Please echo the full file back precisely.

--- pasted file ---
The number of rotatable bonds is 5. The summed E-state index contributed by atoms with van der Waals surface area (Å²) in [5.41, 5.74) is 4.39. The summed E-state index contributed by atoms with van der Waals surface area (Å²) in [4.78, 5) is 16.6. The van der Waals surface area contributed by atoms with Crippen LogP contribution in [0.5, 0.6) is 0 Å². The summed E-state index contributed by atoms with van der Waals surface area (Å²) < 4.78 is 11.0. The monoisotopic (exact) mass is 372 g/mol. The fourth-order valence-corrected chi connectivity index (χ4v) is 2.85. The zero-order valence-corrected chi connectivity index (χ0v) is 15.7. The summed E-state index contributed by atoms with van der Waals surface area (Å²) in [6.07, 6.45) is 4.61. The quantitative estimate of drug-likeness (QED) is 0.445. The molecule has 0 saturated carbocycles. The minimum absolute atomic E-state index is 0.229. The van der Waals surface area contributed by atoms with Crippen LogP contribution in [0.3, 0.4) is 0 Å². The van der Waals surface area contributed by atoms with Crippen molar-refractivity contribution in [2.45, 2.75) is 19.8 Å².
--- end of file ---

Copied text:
The number of rotatable bonds is 5. The summed E-state index contributed by atoms with van der Waals surface area (Å²) in [5.41, 5.74) is 4.39. The summed E-state index contributed by atoms with van der Waals surface area (Å²) in [4.78, 5) is 16.6. The van der Waals surface area contributed by atoms with Crippen LogP contribution in [0.5, 0.6) is 0 Å². The summed E-state index contributed by atoms with van der Waals surface area (Å²) < 4.78 is 11.0. The monoisotopic (exact) mass is 372 g/mol. The fourth-order valence-corrected chi connectivity index (χ4v) is 2.85. The zero-order valence-corrected chi connectivity index (χ0v) is 15.7. The summed E-state index contributed by atoms with van der Waals surface area (Å²) in [6.07, 6.45) is 4.61. The quantitative estimate of drug-likeness (QED) is 0.445. The molecule has 0 saturated carbocycles. The minimum absolute atomic E-state index is 0.229. The van der Waals surface area contributed by atoms with Crippen LogP contribution in [0.3, 0.4) is 0 Å². The van der Waals surface area contributed by atoms with Crippen molar-refractivity contribution in [2.45, 2.75) is 19.8 Å².